Containing the virus would be easier if people who are contagious were obviously so, as was the case with severe acute respiratory syndrome, or SARS, which started an outbreak that burned itself out in 2003. But the new virus appears to spread among people whoare not always noticeably sick. In fact, most cases of covid-19 have been mild. Taxi drivers and people at business meetings have spread the virus, and among the more than 600 passengers from the Diamond Princess cruise ship who have tested positive for it, about half had no obvious symptoms.

Reports that some patients are falling ill long after they were exposed are also raising questions about whether the virus’s incubation period is longer than 14 days, potentially casting doubt on current quarantine criteria.

new study from an international team of researchers, posted on a medical preprint site Monday, estimates that two-thirds of the coronavirus infections in Wuhan, China, before the imposition of travel restrictions Jan. 23 were transmitted by people who were not documented as infected. A report in the New England Journal of Medicine in the past week suggested that the disease reaches peak infectiousness shortly after people start to feel sick, spreading in the manner of the flu. A study published in JAMA on Friday chronicled the case of a 20-year-old Wuhan woman who infected five relatives, even though she never showed signs of illness.

“What we find is that this virus is going to be very difficult to contain,” said Jeffrey Shaman, an infectious disease researcher at Columbia University and co-author of the study posted Monday. “Personally, I don’t think we can do it.”

Harvard epidemiologist Marc Lipsitch estimates that 40 to 70 percent of the human population could potentially be infected by the virus if it becomes pandemic. Not all of those people would get sick, he noted. The estimated death rate attributed to covid-19 — roughly 2 in 100 confirmed infections — may also drop over time as researchers get a better understanding of how widely the virus has spread.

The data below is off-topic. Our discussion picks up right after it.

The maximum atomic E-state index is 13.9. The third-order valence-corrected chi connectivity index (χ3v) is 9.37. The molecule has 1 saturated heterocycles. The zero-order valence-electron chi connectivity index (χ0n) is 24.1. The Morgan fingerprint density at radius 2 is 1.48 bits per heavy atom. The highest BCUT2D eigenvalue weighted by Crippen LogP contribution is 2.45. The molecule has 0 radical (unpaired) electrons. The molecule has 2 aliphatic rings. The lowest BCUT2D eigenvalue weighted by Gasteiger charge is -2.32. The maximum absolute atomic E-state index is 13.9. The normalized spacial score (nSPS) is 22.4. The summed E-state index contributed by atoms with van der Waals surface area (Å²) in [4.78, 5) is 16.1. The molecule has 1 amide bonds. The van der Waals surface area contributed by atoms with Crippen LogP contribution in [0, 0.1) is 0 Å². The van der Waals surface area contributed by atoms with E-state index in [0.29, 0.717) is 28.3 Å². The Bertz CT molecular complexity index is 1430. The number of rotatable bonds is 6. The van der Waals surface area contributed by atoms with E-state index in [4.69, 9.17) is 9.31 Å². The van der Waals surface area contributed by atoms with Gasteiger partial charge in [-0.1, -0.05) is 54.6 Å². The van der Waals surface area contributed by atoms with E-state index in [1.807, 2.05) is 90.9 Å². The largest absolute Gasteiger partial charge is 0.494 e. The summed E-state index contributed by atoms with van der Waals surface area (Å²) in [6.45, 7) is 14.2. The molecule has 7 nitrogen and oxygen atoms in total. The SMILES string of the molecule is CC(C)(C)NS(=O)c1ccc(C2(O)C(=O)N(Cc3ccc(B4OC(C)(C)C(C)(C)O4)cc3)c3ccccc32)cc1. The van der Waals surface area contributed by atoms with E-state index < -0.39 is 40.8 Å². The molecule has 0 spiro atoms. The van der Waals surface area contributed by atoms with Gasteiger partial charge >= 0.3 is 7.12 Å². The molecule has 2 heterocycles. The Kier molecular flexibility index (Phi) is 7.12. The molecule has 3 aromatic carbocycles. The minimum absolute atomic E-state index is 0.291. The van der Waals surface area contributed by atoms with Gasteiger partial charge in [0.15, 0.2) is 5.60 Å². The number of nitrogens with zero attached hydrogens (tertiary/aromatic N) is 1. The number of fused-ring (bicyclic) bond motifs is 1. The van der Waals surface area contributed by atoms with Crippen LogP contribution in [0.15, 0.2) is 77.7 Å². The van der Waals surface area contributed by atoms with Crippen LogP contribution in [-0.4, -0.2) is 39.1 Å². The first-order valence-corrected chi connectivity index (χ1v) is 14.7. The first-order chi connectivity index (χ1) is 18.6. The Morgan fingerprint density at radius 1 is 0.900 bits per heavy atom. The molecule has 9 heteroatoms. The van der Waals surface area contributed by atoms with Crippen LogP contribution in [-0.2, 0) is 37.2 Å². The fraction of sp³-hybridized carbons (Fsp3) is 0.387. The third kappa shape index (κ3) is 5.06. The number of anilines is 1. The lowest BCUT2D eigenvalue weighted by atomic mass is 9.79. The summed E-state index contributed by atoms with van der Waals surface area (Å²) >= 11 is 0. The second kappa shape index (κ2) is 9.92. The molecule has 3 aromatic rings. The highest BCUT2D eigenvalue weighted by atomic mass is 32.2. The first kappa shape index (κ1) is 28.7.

The WHO may be hesitant to declare a pandemic, as the label comes with significant political and economic consequences. When the WHO declared a pandemic for the H1N1 influenzaoutbreak in 2009, the decision was later criticized by some countries, which felt the decision caused unnecessary fear and overly aggressive responses. The declaration, for example, prompted many countries to spend large sums on vaccines, even though the H1N1 strain of influenza proved to be relatively mild.

The lethality of the new coronavirus remains difficult to estimate. But across the planet, many health systems are preparing for a pandemic emergency. That includes making plans for treating people who are suspected of having the disease, and for protecting health-care workers.

In China, the death of Li Wenliang, the doctor who was also a whistleblower about the new virus, underscored the risk to those on the front lines. More than 3,000 health-care workers have been infected, according to a report from Chinese public health authorities.

A major Boston health-care system set up emergency operations in late January — treating the threat like a fire in the building or the Boston Marathon bombing. At the University of Minnesota Medical Center, a “scrum” team was activated in early February to focus on the health system’s preparedness for possible patients.

Public health experts are devising strategies on how to conserve N95 respirators, specialized masks that are in limited supply amid surging demand. They’re even thinking about seemingly small details such as how to make sure patients don’t cause new infections if they use a touch screen to check in.

“We have to be ready,” said Paul Biddinger, chief of the division of emergency preparedness for Massachusetts General Hospital in Boston. “Extrapolating from some of the numbers we’ve seen on the impact to the health-care system in China, it means we’ll have to surge fast.”

Min Joo Kim in Seoul, Amanda Coletta in Washington and Chico Harlan and Stefano Pitrelli in Rome contributed to this report.